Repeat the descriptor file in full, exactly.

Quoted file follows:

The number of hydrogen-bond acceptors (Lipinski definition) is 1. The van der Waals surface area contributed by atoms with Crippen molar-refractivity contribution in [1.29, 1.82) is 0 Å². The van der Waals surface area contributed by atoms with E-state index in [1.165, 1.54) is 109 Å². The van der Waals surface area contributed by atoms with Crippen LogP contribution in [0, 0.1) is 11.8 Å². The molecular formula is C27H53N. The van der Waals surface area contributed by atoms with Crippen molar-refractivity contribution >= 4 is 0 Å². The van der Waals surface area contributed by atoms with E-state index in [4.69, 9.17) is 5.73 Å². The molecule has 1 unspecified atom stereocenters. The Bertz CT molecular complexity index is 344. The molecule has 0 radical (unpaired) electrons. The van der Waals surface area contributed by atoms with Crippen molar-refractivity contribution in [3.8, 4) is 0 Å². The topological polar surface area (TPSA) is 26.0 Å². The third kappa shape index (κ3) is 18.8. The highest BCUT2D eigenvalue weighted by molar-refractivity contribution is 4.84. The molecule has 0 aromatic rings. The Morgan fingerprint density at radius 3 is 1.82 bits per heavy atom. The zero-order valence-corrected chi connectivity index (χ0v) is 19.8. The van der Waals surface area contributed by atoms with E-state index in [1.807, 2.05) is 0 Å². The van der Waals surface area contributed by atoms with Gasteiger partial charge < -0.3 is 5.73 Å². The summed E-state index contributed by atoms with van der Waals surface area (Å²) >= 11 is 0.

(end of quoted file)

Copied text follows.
The number of hydrogen-bond acceptors (Lipinski definition) is 1. The van der Waals surface area contributed by atoms with Crippen molar-refractivity contribution in [1.29, 1.82) is 0 Å². The van der Waals surface area contributed by atoms with E-state index in [1.165, 1.54) is 109 Å². The van der Waals surface area contributed by atoms with Crippen LogP contribution in [0, 0.1) is 11.8 Å². The molecular formula is C27H53N. The van der Waals surface area contributed by atoms with Crippen molar-refractivity contribution >= 4 is 0 Å². The van der Waals surface area contributed by atoms with E-state index in [4.69, 9.17) is 5.73 Å². The molecule has 1 unspecified atom stereocenters. The Bertz CT molecular complexity index is 344. The molecule has 0 radical (unpaired) electrons. The van der Waals surface area contributed by atoms with Crippen molar-refractivity contribution in [3.8, 4) is 0 Å². The topological polar surface area (TPSA) is 26.0 Å². The third kappa shape index (κ3) is 18.8. The highest BCUT2D eigenvalue weighted by molar-refractivity contribution is 4.84. The molecule has 0 aromatic rings. The Morgan fingerprint density at radius 3 is 1.82 bits per heavy atom. The zero-order valence-corrected chi connectivity index (χ0v) is 19.8. The van der Waals surface area contributed by atoms with E-state index in [1.807, 2.05) is 0 Å². The van der Waals surface area contributed by atoms with Gasteiger partial charge < -0.3 is 5.73 Å². The summed E-state index contributed by atoms with van der Waals surface area (Å²) >= 11 is 0.